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Stadium students learn to fill buckets

September 19, 2012
By J.T. Whitehouse , Town Crier

Stadium Drive Elementary School was filled with buckets last week as students got a quick lesson in what it means to be a bucket filler. The program was brought to the school through the donations of former Stadium Drive student, Dr. Jim Chengelis.

"Dr. Chengelis has always stressed doing nice things for others," said Stadium Drive Principal Jim Goske. "He wanted to sponsor a program and the Bucketfillers for Life was perfect."

The doctor's donation enabled the school to purchase "Bucket Fillers" T-shirts for all the students and staff. It also enabled the school to bring in a special guest, Carol Hamilton from Bucketfillers for Life, Inc. to put on a special assembly.

Article Photos

Photos by J.T. Whitehouse, Town Crier
Carol Hamilton from Bucketfillers for Life, Inc. demonstrates with Stadium Drive fourth-grader Rami Mousa how filling a bucket with good thoughts and deeds can give a person a good feeling and help others fill their own buckets.

Hamilton gave a brief history of how the organization formed. The idea of bucket fillers actually began with the late Dr. Donald O. Clifton, who tried to send the message of filling other people's buckets with kindness and caring, and in return, get one's own bucket filled with the good feelings it spawned.

Hamilton said that concept was picked up by Merrill H. Lundgren, who created a program for adults and children. Because of his efforts, he is now referred to as "The Bucket Man" a name he received seven years ago by middle-school students in his first school program. She said Merrill is now age 92, but continues to give presentations in schools.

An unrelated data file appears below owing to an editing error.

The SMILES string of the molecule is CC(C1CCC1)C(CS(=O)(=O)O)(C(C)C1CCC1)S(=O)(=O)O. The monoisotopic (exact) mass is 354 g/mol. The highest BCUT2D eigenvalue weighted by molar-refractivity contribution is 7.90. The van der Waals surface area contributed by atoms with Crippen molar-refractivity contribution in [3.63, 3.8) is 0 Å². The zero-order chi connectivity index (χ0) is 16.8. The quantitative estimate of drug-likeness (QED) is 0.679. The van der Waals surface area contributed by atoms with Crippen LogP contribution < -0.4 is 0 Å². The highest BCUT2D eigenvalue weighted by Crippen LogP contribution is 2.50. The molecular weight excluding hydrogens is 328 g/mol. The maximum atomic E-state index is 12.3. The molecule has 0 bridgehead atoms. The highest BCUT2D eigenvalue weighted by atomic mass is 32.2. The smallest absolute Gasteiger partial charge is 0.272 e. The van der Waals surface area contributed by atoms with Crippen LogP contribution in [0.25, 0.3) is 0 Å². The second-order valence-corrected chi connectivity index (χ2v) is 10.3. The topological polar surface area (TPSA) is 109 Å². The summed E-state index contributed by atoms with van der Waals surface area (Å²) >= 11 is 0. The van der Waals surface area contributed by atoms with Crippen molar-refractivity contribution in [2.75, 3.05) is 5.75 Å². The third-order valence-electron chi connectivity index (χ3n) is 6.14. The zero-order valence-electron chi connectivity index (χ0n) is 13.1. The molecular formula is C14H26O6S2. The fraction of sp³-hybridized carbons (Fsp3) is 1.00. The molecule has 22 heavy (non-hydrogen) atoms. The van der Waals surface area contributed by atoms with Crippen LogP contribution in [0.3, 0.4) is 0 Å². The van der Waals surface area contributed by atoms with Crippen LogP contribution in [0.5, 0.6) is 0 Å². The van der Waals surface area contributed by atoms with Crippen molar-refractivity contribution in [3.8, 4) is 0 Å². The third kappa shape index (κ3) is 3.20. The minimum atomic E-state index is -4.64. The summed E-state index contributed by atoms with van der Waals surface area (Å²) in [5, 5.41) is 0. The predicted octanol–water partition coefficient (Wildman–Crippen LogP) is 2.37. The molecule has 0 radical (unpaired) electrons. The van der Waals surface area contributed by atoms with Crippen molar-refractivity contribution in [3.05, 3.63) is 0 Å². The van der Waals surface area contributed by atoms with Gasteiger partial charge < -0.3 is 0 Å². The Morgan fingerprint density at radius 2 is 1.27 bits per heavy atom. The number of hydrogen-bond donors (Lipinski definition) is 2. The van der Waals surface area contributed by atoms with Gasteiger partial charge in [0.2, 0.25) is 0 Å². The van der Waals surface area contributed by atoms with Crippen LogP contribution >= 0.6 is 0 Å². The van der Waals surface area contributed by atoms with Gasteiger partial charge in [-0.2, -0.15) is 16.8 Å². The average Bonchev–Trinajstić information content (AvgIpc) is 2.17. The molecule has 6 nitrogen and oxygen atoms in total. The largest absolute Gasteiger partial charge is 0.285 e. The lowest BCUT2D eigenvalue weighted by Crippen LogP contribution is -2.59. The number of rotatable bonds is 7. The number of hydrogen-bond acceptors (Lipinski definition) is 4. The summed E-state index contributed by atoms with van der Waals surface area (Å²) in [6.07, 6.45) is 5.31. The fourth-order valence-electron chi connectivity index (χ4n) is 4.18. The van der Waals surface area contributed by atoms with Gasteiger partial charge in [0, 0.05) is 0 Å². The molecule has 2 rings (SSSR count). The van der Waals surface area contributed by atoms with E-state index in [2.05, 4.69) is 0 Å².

"We do hundreds of assemblies in schools across the country," Hamilton said. "Sometimes children don't realize they are being bullies. If we can get to them at a young age, when they grow older, they will be more pleasant to be around."

While Hamilton gave a presentation to the entire school Thursday morning, Sept. 6, she did stay a little longer to focus on one group -- the fourth grade.

"This goes along with a talk I had with fourth-graders on how the younger kids look up to them as role models," said Goske.

As an exercise for the fourth-grade classes, Hamilton had them write down nice things about a person in their life. Some wrote about a parent, others about a classmate or close friend. Some shared their list with classmates. Hamilton then gave out a response sheet and asked each student to take their list to the person they were writing about, read it to them, then have them fill the form out. She said sharing the thoughts helps the person feel good, and offers satisfaction to the person sharing also.

"Everyone has an invisible bucket full of feelings," Hamilton told students. "By saying and doing nice things for others, we fill their bucket and our own [with good feelings]."

The program not only covered the children, but the staff as well. Hamilton had visited the school during an in-service day and talked with the staff. Goske said as part of their homework, they visited nursing homes and took baked goods to the fire and police departments as a way to do a lot of bucket filling.

Goske said, in the end, the program that Dr. Chengelis made possible will help turn the Stadium Drive students into more caring and thoughtful individuals.

"Our program likes to focus on the positive, not the negative," Hamilton said.

 
 

 

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